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Case Digest

Case Digest

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Published by Elaine Bercenio

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Published by: Elaine Bercenio on Jun 19, 2012
Copyright:Attribution Non-commercial


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FACTS:The case is an appeal to reduce
the amount of moral and exemplary damages in Civil CaseNo. 8882-P of the then Court of First Instance of Rizal, Seventh Judicial District, to P240,000and P100,000 respectively, and the latter, dated April 29, 1985, restoring the amount of thedamages awarded by the trial court: P2,000,000 as moral damages and P400,000 as exemplarydamages with interest thereon at 12% per annum from notice of judgment, plus costs of suit.In November 1979, petitioner mailed to Alejandrino at his Philippine address a bill for US $70(joining fee of US $35 and a December 1979 account of US $35). When it did not receive anypayment, petitioner sent Alejandrino another statement of account in January 1980. As therewas still no remittance made, petitioner cancelled Alejandrino's account in February 1980.Alejandrino knew of this cancellation. However, on May 2, 1980, Alejandrino received from theManila office of petitioner, thru a private courier service, another statement of account. Thishappened because the Hongkong office did not inform the Manila office of the status ofAlejandrino's account. Alejandrino sent to petitioner a check for US $70. Petitioner received theamount but it did not reinstate Alejandrino's account. Instead it merely entered the payment as acredit in said account. Alejandrino was not informed about this action taken by petitioner.
InAugust 1980, Alejandrino received the July 1980 statement of account for US $70.Having previously paid a similar bill in May 1980, and not having ever used his creditcard before, Alejandrino wrote petitioner inquiring what the bill was for. He did notreceive any reply.ISSUE:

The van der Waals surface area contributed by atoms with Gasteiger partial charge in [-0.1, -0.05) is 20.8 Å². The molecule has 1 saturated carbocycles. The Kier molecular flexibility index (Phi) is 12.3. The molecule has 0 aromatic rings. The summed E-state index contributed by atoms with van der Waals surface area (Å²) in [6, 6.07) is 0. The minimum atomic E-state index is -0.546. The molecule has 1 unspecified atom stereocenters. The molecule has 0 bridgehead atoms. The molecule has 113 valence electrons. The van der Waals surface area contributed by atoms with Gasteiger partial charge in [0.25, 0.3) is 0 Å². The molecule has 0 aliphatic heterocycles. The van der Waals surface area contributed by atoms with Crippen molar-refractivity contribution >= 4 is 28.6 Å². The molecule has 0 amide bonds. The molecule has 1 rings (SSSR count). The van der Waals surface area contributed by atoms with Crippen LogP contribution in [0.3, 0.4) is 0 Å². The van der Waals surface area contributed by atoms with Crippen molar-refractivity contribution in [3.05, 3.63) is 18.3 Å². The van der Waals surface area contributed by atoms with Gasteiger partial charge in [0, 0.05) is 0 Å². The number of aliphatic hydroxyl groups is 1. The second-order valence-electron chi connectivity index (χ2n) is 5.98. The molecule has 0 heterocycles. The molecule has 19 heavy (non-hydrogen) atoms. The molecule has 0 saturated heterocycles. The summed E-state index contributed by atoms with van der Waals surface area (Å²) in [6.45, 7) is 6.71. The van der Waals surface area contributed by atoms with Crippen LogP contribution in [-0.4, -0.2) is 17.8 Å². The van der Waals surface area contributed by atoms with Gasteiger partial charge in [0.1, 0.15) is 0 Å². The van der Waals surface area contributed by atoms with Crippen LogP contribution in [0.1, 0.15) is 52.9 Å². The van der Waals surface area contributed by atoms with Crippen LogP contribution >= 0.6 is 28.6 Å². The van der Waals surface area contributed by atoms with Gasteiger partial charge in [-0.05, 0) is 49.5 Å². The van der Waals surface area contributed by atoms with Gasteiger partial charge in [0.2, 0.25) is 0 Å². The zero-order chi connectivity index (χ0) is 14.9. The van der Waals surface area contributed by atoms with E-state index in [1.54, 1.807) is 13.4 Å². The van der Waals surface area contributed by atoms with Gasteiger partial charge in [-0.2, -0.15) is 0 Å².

(a) Whether the Supreme Court has jurisdiction to take cognizance of petitioner's motion, filedon May 15, 1985, for extension of time to file a petition for review of the Court of Appeals'resolution dated April 29, 1985, in view of Section 39 of B. P. Blg. 129, in relation to Section5(2), Art. VIII of the 1987 Constitution; and (b) whether this Court has jurisdiction to entertain thepetition for review filed in this case, without leave of court, -by waiving the requirement ofSection 2, Rule 45, of the Rules of Court, and without the petition containing an assignment oferrors.RULING:On May 7, 1985, petitioner received a copy of the, Court of Appeals' resolution dated April 29,1985 which am . the original decision of February 7, 1985 by restoring the damages granted bythe trial court. Eight (8) days afterwards on May 15, 1985, within the reglementary period,petitioner filed with this Court a motion for extension of 30 days counted from May 16, 1985within which to file its petition for review on June 10, 1985. This Court gave due course to thepetition for review in its resolution dated October 28, 1985.The petition for review was seasonably filed. There is no infirmity in its filing. The appeal onquestions of law to this Court thru a petition for review on certiorari is governed by Rule 45 ofthe Rules of Court and Section 25 of the Interim Rules, and not by B.P. Blg. 129. In fact, theSupreme Court is outside the scope of B.P. Blg. 129. Besides, there is nothing sacred about theprocedure of pleadings.This Court may go beyond the pleadings when the interest of justice sowarrants. It has the prerogative to suspend its rule for the same purpose. In the language of Mr.Justice Moreland, "a litigation is not a game of technicalities in which one, more deeply schooledand skilled in the subtle art of movement and position, entraps and destroys the other. It israther, a contest in which each contending party fully and fairly lays before the court the facts inissue and then, brushing aside as wholly trivial and indecisive all imperfections of form and